I'm writing a client application that receives a JSON response from a server. In the past I've run into situations where a developer on the server side changes the JSON response in a way that causes the client application to crash. An example of this is when the client expects that a JSON field or subobject will always be present, but a change on the server side causes the JSON to deviate from what is expected possibly returning a null value when null should never be a possible response.

It seem like the server side could always have unit tests that ensure that the JSON response fulfills the contract, but that's susceptible to human error if a developer decides to rewrite a test or simply makes a mistake in testing or misunderstands a requirement. The client side can check that the JSON response is valid, but this would need to occur at runtime and if the server is writing proper tests, the double-checking of the server response by the client would be unnecessary.

Is there a recommended process to ensure that the contract (JSON response format) between the client and server doesn't get broken?

  • 6
    Unless you have coordination between the server developers and the client developers, validation on the client side seems inevitable. Commented Jan 20, 2016 at 1:35
  • @RobertHarvey I could imagine a process where the server and client unit tests could both use the same mock objects for testing by keeping the descriptions of mock objects in a shared repository and then having their respective unit testing frameworks pull from that repo and build the mocks, but that seems like it would require a lot of overhead for most projects, but could ensure that unit tests on each end were testing for the same conditions.
    – neonDion
    Commented Jan 20, 2016 at 1:43
  • 2
    The client code should always "test" the server response. Your client code should be built with logic in place to handle bad responses from the server, so that users can easily tell/report when something went wrong. And that logic should be tested.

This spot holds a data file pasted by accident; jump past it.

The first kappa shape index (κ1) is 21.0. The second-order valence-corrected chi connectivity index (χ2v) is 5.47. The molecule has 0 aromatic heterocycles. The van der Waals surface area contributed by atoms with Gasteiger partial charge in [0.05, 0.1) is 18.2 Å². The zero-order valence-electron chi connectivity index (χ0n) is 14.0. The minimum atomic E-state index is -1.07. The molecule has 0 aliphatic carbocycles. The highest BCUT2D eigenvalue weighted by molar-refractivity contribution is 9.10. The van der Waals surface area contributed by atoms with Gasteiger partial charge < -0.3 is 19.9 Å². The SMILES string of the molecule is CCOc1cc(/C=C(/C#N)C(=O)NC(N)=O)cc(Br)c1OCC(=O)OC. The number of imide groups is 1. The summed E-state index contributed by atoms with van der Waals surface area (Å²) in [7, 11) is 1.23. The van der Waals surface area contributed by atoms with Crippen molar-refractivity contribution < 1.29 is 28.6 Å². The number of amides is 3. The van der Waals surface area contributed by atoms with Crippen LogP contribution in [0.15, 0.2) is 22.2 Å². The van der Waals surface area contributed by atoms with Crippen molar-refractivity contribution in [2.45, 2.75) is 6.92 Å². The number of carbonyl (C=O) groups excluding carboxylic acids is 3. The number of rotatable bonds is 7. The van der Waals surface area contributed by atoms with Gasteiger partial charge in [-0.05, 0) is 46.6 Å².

– Caleb
    Commented Jan 20, 2016 at 1:46

2 Answers 2


Yes, you should validate what you get, but you also need to be a Tolerant Reader:


Martin Fowler states that:

My recommendation is to be as tolerant as possible when reading data from a service. If you're consuming an XML file, then only take the elements you need, ignore anything you don't. Furthermore make the minimum assumptions about the structure of the XML you're consuming.

Which, to my experience is a good way to be resilient (tolerant) to changes. Also, if the change is too big to be tolerant, you should consider some strategy to versioning your API:

  1. https://blog.pivotal.io/labs/labs/api-versioning
  2. http://www.mashery.com/blog/ultimate-solution-versioning-rest-apis-content-negotiation

From a more practical point of view, you can also write some test/contracts to your API so that you can continuously check the contracts:

  1. https://github.com/realestate-com-au/pact (see the links at the end of page)
  2. https://github.com/thoughtworks/pacto
  • Excellent point. If validating data is to protect against future changes to the server, then it should be handled by passing a version indicator of the server. Otherwise, ensure that only what you require is with the limits of expected server responses and nothing more.
    – Neil
    Commented Jan 20, 2016 at 9:41

Why on Earth wouldn't you? A good rule of thumb is to assume that all input is evil until proven otherwise. Blindly assuming that your input will be valid is a good way to wake up to empty databases and overflowing error logs. Just because that input is coming from a (presumably proficient) coworker's server doesn't mean it should get a free pass from you.

At the very least, you want a different error to be logged for Client and Server issues. If the owner of the server changes the response without notice, you want to be able to determine as quickly as possible the source of the error. Aside from covering yourself towards management, it helps to be able to tell at a glance the general area of a problem when your application stops working.

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